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20 June 2018updated 03 Aug 2021 9:33am

BBC Four’s documentary The Many Primes of Muriel Spark is as fascinating as her fiction

Not many writers come with lives as interesting as their books.

By Rachel Cooke

Not many writers come with lives as interesting as their books, for all that literary biography was a major industry in the second half of the 20th century. Yet the story of Muriel Spark is as singular as any of her strange, mordant novels, and frequently just as fascinating. You know where it begins (genteel Edinburgh) and you know where it ends, too (a looming house in Tuscany shared with a companion called Penelope). Somehow, though, the narrative tension remains. What will she make of herself, this young woman with the prim voice and a certain taste for hats? Will she escape into the light, or will darkness swallow her up like a pair of old blackout curtains?

In The Many Primes of Muriel Spark, (9pm, 20 June) a documentary marking her centenary, Kirsty Wark took us smartly through the novelist’s several reinventions, pausing only occasionally to wonder at her restless bravery, those techniques for survival that must sometimes have seemed to others like nothing so much as casual cruelty. (Spark, who endured at least one nervous breakdown, and her son Robin, born when she was just 20, suffered an estrangement whose roots may be traced to her decision to leave Africa in 1944; Robin remained there until the war was over, and would eventually be brought up by her parents.)

Bolstered by talking heads a cut above the usual – William Boyd, AL Kennedy, Ali Smith – Wark also received some help from Spark herself, who appeared, half monstrous and half endearing, in clips from old BBC interviews. Even as you marvelled at her vowels, her clothes and, above all, her glasses – frames as big as TV screens – it was her clarity of tone that stayed with you. Brisk as frost, she struck me at first as unexpectedly frank. (“I wanted plenty of sex, plenty of fun,” she said of her marriage to Sidney Spark, a man she knew hardly at all when she went to live with him in what is now Zimbabwe.) But in truth this was a pose; a clever bulwark against further questions.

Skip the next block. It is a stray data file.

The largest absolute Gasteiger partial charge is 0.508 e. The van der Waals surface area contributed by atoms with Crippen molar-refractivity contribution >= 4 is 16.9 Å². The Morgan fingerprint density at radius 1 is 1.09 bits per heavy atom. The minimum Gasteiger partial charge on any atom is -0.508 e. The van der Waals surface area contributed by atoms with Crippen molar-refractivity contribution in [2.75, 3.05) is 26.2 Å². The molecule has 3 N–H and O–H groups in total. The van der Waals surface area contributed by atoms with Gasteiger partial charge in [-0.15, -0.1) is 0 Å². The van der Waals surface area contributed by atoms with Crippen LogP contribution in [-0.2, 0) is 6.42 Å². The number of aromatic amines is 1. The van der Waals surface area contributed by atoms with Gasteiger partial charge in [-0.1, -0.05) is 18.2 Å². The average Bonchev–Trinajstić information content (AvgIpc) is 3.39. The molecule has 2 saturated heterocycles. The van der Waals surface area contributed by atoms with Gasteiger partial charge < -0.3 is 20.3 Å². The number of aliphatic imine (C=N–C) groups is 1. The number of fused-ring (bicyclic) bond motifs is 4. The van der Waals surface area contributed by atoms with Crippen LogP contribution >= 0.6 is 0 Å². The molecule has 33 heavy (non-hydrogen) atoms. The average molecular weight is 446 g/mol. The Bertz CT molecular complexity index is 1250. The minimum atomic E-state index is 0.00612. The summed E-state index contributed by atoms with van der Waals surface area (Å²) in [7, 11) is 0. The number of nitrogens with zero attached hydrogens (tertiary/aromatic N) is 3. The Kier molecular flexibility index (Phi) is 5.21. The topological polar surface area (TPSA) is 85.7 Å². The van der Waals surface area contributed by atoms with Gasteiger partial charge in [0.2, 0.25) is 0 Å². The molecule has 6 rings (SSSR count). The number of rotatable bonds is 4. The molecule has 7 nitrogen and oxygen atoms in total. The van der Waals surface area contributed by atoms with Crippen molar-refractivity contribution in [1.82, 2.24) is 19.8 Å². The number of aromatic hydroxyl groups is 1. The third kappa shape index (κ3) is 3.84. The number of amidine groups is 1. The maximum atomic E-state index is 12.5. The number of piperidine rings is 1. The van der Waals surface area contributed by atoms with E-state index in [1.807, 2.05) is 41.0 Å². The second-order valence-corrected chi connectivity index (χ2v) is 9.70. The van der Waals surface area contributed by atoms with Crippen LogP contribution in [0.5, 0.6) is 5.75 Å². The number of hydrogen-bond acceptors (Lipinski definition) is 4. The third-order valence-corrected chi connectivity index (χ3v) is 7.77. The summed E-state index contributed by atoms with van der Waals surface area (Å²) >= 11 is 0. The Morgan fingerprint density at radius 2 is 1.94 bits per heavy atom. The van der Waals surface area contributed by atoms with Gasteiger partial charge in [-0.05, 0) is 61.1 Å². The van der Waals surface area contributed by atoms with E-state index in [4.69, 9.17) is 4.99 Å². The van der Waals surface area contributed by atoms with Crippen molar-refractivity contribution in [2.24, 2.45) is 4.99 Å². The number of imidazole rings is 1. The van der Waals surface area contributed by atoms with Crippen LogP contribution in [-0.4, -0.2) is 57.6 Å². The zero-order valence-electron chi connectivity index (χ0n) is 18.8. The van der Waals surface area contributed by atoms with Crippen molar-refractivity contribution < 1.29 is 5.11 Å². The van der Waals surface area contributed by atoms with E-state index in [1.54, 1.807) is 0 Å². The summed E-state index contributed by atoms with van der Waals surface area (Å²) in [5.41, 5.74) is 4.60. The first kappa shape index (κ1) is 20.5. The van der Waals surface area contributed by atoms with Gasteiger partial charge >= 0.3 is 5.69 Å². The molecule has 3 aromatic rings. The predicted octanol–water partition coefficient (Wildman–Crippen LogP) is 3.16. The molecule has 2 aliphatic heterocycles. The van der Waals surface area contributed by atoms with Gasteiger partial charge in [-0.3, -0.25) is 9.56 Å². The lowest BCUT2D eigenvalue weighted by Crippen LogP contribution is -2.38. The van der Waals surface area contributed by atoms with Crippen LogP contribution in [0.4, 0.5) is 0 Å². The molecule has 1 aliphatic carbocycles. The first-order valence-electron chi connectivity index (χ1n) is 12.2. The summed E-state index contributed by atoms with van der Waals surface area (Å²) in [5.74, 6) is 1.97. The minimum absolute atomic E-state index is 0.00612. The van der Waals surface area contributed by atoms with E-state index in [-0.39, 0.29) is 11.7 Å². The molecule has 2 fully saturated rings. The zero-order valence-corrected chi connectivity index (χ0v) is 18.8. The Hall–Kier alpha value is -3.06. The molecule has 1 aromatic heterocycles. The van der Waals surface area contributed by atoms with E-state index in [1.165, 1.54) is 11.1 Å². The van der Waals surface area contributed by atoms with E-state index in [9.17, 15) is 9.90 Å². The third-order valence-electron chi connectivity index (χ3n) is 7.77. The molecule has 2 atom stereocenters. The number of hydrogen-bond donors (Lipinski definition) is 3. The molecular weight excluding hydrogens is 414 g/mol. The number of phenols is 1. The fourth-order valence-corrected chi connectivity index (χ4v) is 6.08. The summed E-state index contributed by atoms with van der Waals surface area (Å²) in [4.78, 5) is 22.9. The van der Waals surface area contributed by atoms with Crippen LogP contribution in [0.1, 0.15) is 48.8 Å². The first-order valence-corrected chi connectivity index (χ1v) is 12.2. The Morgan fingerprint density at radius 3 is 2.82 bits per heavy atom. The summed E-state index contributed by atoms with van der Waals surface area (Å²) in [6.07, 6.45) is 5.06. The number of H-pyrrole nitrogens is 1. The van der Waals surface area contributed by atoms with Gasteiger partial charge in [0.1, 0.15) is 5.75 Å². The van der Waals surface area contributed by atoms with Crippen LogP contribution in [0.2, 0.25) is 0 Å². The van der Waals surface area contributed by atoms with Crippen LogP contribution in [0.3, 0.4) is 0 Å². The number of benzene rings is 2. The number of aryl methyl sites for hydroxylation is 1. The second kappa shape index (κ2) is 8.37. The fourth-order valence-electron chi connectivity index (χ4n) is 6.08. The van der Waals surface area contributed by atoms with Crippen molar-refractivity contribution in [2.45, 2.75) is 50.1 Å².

Kirsty Wark meets Penelope Jardine, with whom Spark spent the last 30 years of her life

Wark had a scoop of sorts, in the form of Penelope Jardine, the artist with whom Spark spent the last 30 years of her life, who appeared on camera for the first time. Was Jardine’s briskness learned from her dead friend, or was this something they shared from the start? Either way, it was bracing to hear her tell her cajoling interviewer that Spark had seen her initially only as “someone who could drive a car and cook an egg”; that there are times when being the keeper of the Spark flame is a grim burden (“I feel like blowing it out sometimes”); and that, no, the two of them were not lovers (“I know what you’re asking,” she said, hearing Wark use ten words when one would have done perfectly well). In these days when people talk and talk, and yet seem to say so very little, there was something almost exhilarating about this. Muriel and Penelope. Penelope and Muriel. Somehow, I understood, without ever being told.

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And now to Snatches: Moments from Women’s Lives, a series of 15-minute monologues “curated” by Vicky Featherstone, the artistic director of the Royal Court (10pm, 18-21 June). Not only were they on the stagey side, they were also on the joyless side, being issue-driven rather than character-led (two of eight were about rape, which seemed a bit much to me). Still, one at least shone out like a beacon: “Bovril Pam” by Vicky Jones, in which a young secretary (Jodie Comer) does little more than describe in exquisite and crystalline detail her first orgasm (it was set in 1961 when, thanks to the church, one’s parents, one’s menfolk and one’s consequent shame and ignorance, female orgasms were rather thinner on the ground than now).

Amazed that both writer and actor had managed to capture something so mysterious and inexpressibly wondrous, I watched “Bovril Pam” twice, and both times it struck me as sublimely accurate, and marvellously daring. People drone on about so-called female taboos, the nasty old menopause being the current favourite. But how little they ever say about this: the way that our bodies, if only we feel free to let them, don’t only work against us, but for us as well. 

The Many Primes of Muriel Spark
(BBC Four)
Snatches: Moments from Women’s Lives
(BBC Four)

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This article appears in the 20 Jun 2018 issue of the New Statesman, Conservatives in crisis